RICHMOND, Va. — Virginia legislator Joseph Morrissey on Tuesday vehemently denied allegations that he had sex with a 17-year-old receptionist at his law office, even as a fellow lawmaker urged him to resign from the General Assembly.
On Monday, a grand jury in Henrico County handed up a five-count indictment that also charged the Richmond delegate with possession of child pornography. The allegations represent the most serious chapter in Morrissey's long history of controversial actions, from fistfights to contempt of court.
In a phone interview Tuesday, Morrissey portrayed himself as the unwitting victim of a scheme cooked up by former friends of the alleged victim who he said used cellphone gadgets to create a false trail of lurid text messages, including an illicit photograph that led to the charge of possession and distribution of child pornography. He could face a maximum of 40 years behind bars.
"This case is going to be fact-driven by the evidence. It's not the lawyers. The evidence is there, the facts are there. I was wrongfully accuse, and the evidence will completely exonerate me," said Morrissey, a Democrat.
State Del. Mark Keam, D-Fairfax, said that even though Morrissey is entitled to the presumption of innocence until proven guilty, the charges are serious enough that he should step down and deal with his legal problems as a private citizen.
"Whether these charges ultimately prove to be true or not, one thing is absolutely clear: No person accused of such horrendous acts should hold a position of public trust," Keam said in a statement Tuesday.
Morrissey, a criminal defense lawyer and former prosecutor, has been under investigation since police found the girl at his home on a Friday night in August. Morrissey said Tuesday that the girl was there with her mother's permission for advice about a family matter involving her estranged father.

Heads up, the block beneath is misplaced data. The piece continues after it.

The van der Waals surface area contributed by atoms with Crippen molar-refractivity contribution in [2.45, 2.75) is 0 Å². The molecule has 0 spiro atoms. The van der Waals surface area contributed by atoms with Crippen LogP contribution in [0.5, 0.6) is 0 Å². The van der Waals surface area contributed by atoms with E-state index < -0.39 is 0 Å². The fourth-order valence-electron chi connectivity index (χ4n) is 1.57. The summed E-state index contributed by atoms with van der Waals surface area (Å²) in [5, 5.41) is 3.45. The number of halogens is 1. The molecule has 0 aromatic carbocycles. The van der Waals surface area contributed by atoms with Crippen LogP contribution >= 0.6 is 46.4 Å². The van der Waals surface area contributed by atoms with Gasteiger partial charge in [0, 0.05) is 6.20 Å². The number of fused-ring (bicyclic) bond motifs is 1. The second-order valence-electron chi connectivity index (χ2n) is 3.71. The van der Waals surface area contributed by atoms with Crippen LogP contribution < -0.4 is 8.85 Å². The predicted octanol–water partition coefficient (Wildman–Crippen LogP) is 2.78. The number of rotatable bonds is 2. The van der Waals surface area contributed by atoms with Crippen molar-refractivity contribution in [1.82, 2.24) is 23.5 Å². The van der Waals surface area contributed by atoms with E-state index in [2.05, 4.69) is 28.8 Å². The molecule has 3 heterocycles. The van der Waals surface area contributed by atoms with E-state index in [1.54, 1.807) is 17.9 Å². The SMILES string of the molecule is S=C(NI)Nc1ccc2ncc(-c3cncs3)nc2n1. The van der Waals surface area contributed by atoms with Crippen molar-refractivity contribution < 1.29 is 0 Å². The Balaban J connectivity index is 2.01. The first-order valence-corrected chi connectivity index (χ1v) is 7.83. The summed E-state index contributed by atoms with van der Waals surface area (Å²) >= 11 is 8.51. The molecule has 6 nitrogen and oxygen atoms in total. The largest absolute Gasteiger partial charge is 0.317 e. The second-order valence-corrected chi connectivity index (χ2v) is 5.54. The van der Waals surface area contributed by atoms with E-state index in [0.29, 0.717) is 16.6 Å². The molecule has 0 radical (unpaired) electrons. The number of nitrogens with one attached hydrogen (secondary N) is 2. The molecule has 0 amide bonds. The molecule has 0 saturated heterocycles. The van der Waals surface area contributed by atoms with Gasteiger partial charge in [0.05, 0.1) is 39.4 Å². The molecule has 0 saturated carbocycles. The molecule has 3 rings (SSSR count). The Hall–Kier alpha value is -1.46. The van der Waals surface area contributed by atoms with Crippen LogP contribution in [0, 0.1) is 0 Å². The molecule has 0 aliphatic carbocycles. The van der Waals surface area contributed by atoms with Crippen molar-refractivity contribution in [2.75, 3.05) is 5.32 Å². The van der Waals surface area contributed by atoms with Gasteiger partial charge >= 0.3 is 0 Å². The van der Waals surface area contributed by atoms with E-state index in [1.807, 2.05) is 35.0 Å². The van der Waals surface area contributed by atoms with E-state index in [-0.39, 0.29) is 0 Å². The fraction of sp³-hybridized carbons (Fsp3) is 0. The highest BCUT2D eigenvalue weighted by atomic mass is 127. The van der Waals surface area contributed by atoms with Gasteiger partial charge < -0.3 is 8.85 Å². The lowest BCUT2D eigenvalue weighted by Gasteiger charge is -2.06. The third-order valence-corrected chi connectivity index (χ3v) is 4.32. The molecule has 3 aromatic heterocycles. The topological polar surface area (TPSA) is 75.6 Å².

He added that his five-person defense team was not given sufficient opportunity to present evidence that a third person impersonating the alleged victim sent text messages and the photo in hopes of creating the impression that Morrissey was having an affair with the girl.
The special prosecutor, Spotsylvania Commonwealth's Attorney William Neely, disagreed: "All I can say is Mr. Morrissey's lawyer presented that information to the special grand jury, and they voted to indict. Countervailing evidence was also presented."
Morrissey said that Neely has a vendetta against him dating to two cases they tried against each other 20 years ago.
Neely said that the judge overseeing the grand jury denied Morrissey's motion to remove him as special prosecutor and that he displayed no personal animosity against Morrissey.
"I have been a career Virginia prosecutor for 32 years, and my professional record speaks for itself. I did not seek (nor welcome) this appointment. Rather, I am merely doing my best as a career prosecutor to follow Virginia law in this criminal investigation," Neely said.
In court documents, Neely said that Morrissey and the girl engaged in "repeated consensual acts of sexual intercourse" at his law office and that later each texted friends about the encounter.
"While I appreciate the prosecutor's suggestion that I have that energy resource, it's absolutely false," Morrissey said of the allegations. "For him to say that there was consensual sexual relations at my law office is inflammatory and inaccurate."
He added that the girl and her mother deny that Morrissey did anything wrong.
Robert Walker, the attorney for the girl's mother, said that the text messages are bogus and that Morrissey did nothing wrong.
"She's totally in his corner and has stated on several occasion that he was nothing but a gentleman and totally respectful with her daughter," he said.
Elected officials in Virginia have been under increased legal and ethical scrutiny recently.
Phillip Puckett, a Democrat, resigned his Virginia Senate seat last month, throwing control of that body to the Republicans, after they apparently arranged a state job for him. Puckett has denied any quid pro quo, but federal investigators are looking into the case.
Alleged public corruption will again be center stage later this month when former Virginia Gov. Robert McDonnell, a Republican, and his wife, Maureen, stand trial on charges that they traded the prestige of the governor's office for lavish gifts and loans.
"Unfortunately, just in the past few years alone, we have seen too many members of the House and the Senate, and even a governor, leave their positions under dark clouds of ethical lapses or criminal suspicions," Keam said. "Virginians deserve better from their public servants."Copyright © 2015, The Baltimore Sun